Australian Minister for Climate Change and Energy Chris Bowen speaks at the Sydney Energy Forum on July 12, 2022, in Sydney. (BROOK MITCHELL / POOL / AFP)
CANBERRA – The Australian government has decided to sign the Global Methane Pledge to reduce global methane emissions by at least 30 percent below 2020 levels by 2030.
Chris Bowen, the minister for Climate Change and Energy, recently announced that signatories to the non-binding pledge commit to taking a range of domestic actions such as standards for reducing emissions in the energy and waste sectors, and seeking abatement opportunities in the agricultural sector through technology and partnerships with farmers.
Now, methane is 24 percent of Australia's emissions, and we are the world's 11th biggest emitter of methane. So it's very important that we have a seat at the table, and we are part of the solution. It requires us to work to reduce our emissions as much as possible and to contribute to a 30 percent global reduction and to improve our measurement.
Chris Bowen, Australian minister for Climate Change and Energy
"Now, methane is 24 percent of Australia's emissions, and we are the world's 11th biggest emitter of methane. So it's very important that we have a seat at the table, and we are part of the solution," he said in a press conference on Sunday.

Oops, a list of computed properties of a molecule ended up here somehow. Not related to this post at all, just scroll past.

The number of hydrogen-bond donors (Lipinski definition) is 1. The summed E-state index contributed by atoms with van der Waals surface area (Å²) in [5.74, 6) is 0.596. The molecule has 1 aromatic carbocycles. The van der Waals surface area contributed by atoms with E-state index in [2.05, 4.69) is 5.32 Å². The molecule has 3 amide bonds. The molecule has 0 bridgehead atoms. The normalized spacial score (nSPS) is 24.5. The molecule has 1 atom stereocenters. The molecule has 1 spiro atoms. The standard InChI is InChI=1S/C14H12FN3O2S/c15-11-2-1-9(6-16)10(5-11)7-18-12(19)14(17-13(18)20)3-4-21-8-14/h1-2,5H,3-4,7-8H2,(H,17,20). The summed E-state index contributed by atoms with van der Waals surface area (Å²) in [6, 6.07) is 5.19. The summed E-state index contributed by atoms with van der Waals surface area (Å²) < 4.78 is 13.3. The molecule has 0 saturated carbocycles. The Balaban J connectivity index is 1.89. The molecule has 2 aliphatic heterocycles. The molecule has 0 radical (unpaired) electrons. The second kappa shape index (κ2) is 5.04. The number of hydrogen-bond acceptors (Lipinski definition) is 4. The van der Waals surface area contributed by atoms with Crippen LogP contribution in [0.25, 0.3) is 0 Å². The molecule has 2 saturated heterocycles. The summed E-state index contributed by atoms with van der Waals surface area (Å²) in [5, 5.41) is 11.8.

Bowen said that as this is a global pledge, it does not require Australia to reduce its own emissions by 30 percent.
"It requires us to work to reduce our emissions as much as possible and to contribute to a 30 percent global reduction and to improve our measurement," he said.
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The agriculture sector accounts for about half of Australia's methane emissions, with resources and waste responsible for a further 39 percent.
According to Bowen, the government has committed funding for the seaweed industry to support the commercialization of the low-emissions livestock feed supplement asparagopsis.
It will also support the development of technologies to deliver low-emission feed supplements to grazing animals and determine their technical viability and commercial potential.
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Bowen said the pledge does not require Australia to focus solely on agriculture, or reduce agricultural production or livestock numbers.
The minister also said the government will not legislate or introduce taxes or levies to reduce livestock emissions.